December 27, 2012
By William Harms
DECEMBER 17, 2012
Charles Rosen, an internationally acclaimed pianist and a distinguished scholar and author in music history and analysis, died Dec. 9 in New York. Rosen, professor emeritus in the John U. Nef Committee on Social Thought and Music, was 85.
He was the author of numerous books in musicology, including The Classical Style: Haydn, Mozart, Beethoven, which won the National Book Award in 1972. The book is now translated into six languages and is considered essential reading for music students at universities and colleges throughout the United States.
He joined the UChicago faculty in 1985 and taught one quarter each academic year. He retired in April 1996, at which time he gave a farewell concert.
Anne Walters Robertson, the Claire Dux Swift Distinguished Service Professor in Music History and former chair of Music, called him “one of the greatest living concert pianists.
“His playing has links to the late-19th-century Romantic tradition that one does not always find in younger pianists,” she added.
Throughout his academic career, Rosen was known for his scholarship in music. The New York Times called his 1995 book, The Romantic Generation, “That rarity: a work of detailed musical analysis that combines profound scholarship with artistic intuition.” The book, which stemmed from a series of lectures Rosen gave at Harvard University, traces the history of music from Beethoven’s death in 1827 to Chopin’s death in 1849. He also wrote The Sonata Forms (1970), which was nominated for a Pulitzer Prize.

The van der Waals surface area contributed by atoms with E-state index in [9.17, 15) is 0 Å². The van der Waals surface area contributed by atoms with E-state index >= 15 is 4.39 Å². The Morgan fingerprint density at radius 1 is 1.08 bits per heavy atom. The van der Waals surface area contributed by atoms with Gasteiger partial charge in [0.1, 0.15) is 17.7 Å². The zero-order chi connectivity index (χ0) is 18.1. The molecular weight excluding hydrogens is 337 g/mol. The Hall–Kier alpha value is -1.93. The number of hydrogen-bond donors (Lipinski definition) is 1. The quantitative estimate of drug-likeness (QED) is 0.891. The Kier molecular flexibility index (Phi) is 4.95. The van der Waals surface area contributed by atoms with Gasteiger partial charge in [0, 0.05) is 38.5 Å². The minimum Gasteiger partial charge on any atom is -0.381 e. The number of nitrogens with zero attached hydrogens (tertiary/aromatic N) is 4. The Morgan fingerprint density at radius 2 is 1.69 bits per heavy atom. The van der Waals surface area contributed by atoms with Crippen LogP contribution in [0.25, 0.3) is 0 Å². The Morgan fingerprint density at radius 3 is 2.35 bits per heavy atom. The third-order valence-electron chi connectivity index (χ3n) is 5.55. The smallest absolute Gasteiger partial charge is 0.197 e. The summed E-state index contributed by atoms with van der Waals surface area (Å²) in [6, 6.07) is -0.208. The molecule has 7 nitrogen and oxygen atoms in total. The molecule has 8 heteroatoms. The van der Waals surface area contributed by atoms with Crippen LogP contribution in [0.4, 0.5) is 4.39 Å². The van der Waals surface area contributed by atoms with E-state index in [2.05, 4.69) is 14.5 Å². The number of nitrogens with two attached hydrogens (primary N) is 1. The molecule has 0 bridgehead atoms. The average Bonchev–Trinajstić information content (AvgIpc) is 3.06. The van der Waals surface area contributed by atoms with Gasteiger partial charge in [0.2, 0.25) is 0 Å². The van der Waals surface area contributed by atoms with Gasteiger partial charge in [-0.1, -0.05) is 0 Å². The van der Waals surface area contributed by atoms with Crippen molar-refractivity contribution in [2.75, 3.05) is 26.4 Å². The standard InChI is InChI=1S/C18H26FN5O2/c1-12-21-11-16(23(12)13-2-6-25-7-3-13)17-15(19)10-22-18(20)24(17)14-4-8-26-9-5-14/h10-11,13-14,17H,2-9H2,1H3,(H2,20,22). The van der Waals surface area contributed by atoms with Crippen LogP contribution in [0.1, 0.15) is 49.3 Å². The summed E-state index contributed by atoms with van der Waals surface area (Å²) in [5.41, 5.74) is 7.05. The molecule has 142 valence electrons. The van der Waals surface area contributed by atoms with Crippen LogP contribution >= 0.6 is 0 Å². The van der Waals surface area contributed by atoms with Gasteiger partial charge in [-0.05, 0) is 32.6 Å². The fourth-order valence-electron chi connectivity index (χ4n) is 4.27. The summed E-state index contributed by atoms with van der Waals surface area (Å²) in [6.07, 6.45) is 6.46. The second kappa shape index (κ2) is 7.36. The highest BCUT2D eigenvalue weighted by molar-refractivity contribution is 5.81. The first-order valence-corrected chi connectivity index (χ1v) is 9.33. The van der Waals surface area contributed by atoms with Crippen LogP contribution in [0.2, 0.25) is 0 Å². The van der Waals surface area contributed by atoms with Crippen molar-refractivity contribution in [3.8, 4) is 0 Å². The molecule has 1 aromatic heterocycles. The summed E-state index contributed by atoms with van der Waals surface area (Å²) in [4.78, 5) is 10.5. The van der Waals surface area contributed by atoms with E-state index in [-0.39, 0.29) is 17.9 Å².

”What we appreciate most about Charles,” said Robertson at the time of his retirement, “is that his whole approach to music is that of an extremely accomplished performer. His strong scholarly skills and insights well up out of his musicianship.”Rosen began studying music at the age of 4, and he was enrolled in the Juilliard School of Music at 6. At 11, he began studying with Moritz Rosenthal, who was a pupil of Franz Liszt.
Rosen received his PhD in French literature from Princeton University in 1951, the same year he made his critically acclaimed New York debut. As a result of that success, he chose a career in music.
In addition to performing extensive concert tours throughout the world, he recorded for such labels as Sony and Nonesuch. Some of the most distinguished 20th-century composers called upon Rosen to record their works: Igor Stravinsky invited him to record “Movement for Piano and Orchestra,” and Elliott Carter invited him to record “Double Concerto.”
Among his most highly acclaimed recordings are the three-record sets “The Last Keyboard Works of Johann Sebastian Bach” and “The Last Six Beethoven Sonatas.” He received a Grammy Award nomination for his recording of Beethoven’s “Diabelli Variations.”
He was a member of the American Philosophical Society. Among the awards and honors he has received is the George Peabody Medal for Outstanding Contributions to American Music from the Johns Hopkins University.
This article originally appeared Dec 17, 2012 in UChicago News.